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The Torah Learning Library of Yeshivat Chovevei Torah

Category: Mikdash, Korbanot and Kohanim

Revealing the Selection of the Leveeim – A Three Act Drama in Bamidbar

by Rabbi Dr. Avi WalfishPosted on October 26, 2016

Sacrifice at the Center: Teaching Korbanot as Advanced Theology

by Rabbi Eric GrossmanPosted on October 21, 2016

Responses to the Churban: Crying, Laughing and Taking Action

by Rabbi Dov LinzerPosted on August 10, 2016

The most immediate response to the destruction of the Temple was crying, sorrow and lamentations – a response that we try to relive on Tisha b’Av.  But it is not possible, certainly on a national level, for the sense of tragedy and loss to dominate and define our religious life.  We thus find that soon Continue Reading »

Rabban Yohanan Ben Zakkai and Zekher Le-Mikdash

by Rabbi Dov LinzerPosted on July 5, 2016

Rabbi Yohanan Ben Zakai (RYBZ), leader of the Jewish people during the period immediately following the destruction of the temple, established a number of edicts (takanot) during his tenure. The Talmud places the total number at nine, six of which are explicitly stated in the Mishnah, and three more are attributed to him by the Continue Reading »

The Unique Character of the Holiness of Jerusalem

by Rabbi Avi WeissPosted on May 25, 2016

Parshat Terumah talks about the first synagogue of all time – the mishkan. Because the chasm between the finite human being and the infinite God is great, the mishkan was established so that there would be a tangible place where people could feel more intensely, more powerfully, the presence of God. Synagogues have followed the model Continue Reading »

Sacrifices Celebrate Our Love of God

by Rabbi Avi WeissPosted on May 25, 2016

Parshat Tzav continues the theme of the sacrificial service. There are many suggestions as to the reasoning behind this enigmatic, yet important element of our tradition. Ramban understands the Mishkan (tabernacle) as a kind of portable Mt. Sinai. Mt. Sinai was a physical mountain through which the Jewish people were able to feel God’s presence more Continue Reading »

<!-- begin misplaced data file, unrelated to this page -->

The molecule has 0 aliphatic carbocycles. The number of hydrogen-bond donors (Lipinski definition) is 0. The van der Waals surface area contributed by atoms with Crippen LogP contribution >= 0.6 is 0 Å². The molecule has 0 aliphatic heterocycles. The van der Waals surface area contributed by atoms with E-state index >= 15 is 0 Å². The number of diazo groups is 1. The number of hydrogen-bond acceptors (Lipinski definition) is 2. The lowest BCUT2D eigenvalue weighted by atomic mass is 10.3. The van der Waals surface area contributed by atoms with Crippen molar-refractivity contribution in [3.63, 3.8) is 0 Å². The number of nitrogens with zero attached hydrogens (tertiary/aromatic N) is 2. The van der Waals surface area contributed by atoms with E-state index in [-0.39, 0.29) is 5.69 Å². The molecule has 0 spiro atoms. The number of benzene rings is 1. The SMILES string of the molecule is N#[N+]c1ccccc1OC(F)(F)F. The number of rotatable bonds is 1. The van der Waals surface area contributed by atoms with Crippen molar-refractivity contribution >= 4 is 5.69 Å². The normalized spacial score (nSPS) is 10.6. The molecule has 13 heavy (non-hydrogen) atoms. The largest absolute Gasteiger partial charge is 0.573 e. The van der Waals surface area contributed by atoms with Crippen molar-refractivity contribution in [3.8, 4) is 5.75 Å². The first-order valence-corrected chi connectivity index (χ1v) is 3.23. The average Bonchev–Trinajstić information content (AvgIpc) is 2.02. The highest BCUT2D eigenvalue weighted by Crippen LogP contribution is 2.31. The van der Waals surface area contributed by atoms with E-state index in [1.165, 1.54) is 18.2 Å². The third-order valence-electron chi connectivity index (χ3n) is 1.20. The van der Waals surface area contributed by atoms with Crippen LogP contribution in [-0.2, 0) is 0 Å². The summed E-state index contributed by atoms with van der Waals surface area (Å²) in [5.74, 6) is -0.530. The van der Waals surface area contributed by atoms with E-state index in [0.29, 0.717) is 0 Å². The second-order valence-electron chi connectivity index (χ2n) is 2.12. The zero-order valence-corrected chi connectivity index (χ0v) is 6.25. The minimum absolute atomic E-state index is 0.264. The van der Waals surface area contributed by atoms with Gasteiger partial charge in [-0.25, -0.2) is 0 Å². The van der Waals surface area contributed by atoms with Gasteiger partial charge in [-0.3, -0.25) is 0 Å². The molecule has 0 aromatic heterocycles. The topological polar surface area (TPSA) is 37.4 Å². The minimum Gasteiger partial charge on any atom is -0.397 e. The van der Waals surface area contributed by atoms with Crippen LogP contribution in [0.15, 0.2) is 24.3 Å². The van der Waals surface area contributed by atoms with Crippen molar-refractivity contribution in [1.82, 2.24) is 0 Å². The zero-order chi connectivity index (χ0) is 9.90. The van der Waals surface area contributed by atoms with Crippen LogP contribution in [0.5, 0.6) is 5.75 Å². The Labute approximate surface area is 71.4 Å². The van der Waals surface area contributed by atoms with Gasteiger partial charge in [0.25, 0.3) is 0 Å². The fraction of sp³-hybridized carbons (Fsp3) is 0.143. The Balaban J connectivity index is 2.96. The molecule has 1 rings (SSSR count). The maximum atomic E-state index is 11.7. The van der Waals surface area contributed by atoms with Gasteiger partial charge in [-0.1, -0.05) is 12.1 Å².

Holy Imperfection

by Rabbi Dov LinzerPosted on May 5, 2016

Acharei-Mot details the special avodah, the sacrificial rites, that the High Priest performed on Yom Kippur to affect atonement for the Jewish people. However, as the Vilna Gaon noted in Kol Eliyahu, the Torah only introduces the connection to Yom Kippur at the very end of the lengthy description of this special avodah. The framing of the avodah is not Continue Reading »

Have You Done Your Korban Pesach Yet?

by Rabbi Dov LinzerPosted on April 1, 2016

Parashat Parah commemorates the process of purification that would precede the bringing of the korban Pesach. Appropriately, sometimes we read it at the end of Parashat Shmini, which describes how, after the completion of the dedication of the altar, the sacrifices would henceforth be desired and received in Heaven: “And there came a fire out Continue Reading »

Reading God in the Megillah

by Rabbi Dov LinzerPosted on March 23, 2016

We often speak of the clergy as “klei kodesh,” literally, “holy vessels.” There is something beautiful about this as it allows us to see them as vessels for connecting with God. But at the same time, there is something dehumanizing about this label. It transforms clergy from subjects to objects, taking away their personhood and Continue Reading »

Sacrifices? What Sense Does that Make?

by Rabbi Dov LinzerPosted on March 17, 2016

The second half of the book of Shemot focused on creating the Mishkan as a Sanctuary in which God Godself could dwell among the Children of Israel. In contrast, the book of Vayikra focuses on what is done in that Sanctuary: first and foremost, the bringing of sacrifices. What is the connection between sacrifices and the Temple? The Torah Continue Reading »

Do Clothes Make the Man?

by Rabbi Dov LinzerPosted on February 17, 2016

After completing the detailed description of the Mishkan and its furnishings in Terumah, the Torah turns to the priestly garments to be worn by Aharon and his sons in Tetzaveh. The two parshiyot open in very similar ways. In commanding the building of the Mishkan, the Torah also states the purpose it is meant to achieve: “And Continue Reading »

From Promise to Practice

by Rabbi Dov LinzerPosted on February 11, 2016

During the events of the Giving of the Torah, the Children of Israel have been pretty passive. When asked for their assent to the Torah before and after it was given they responded, “We will do.” and they participated in a ceremony marking their covenant with God. But they had not yet had a chance Continue Reading »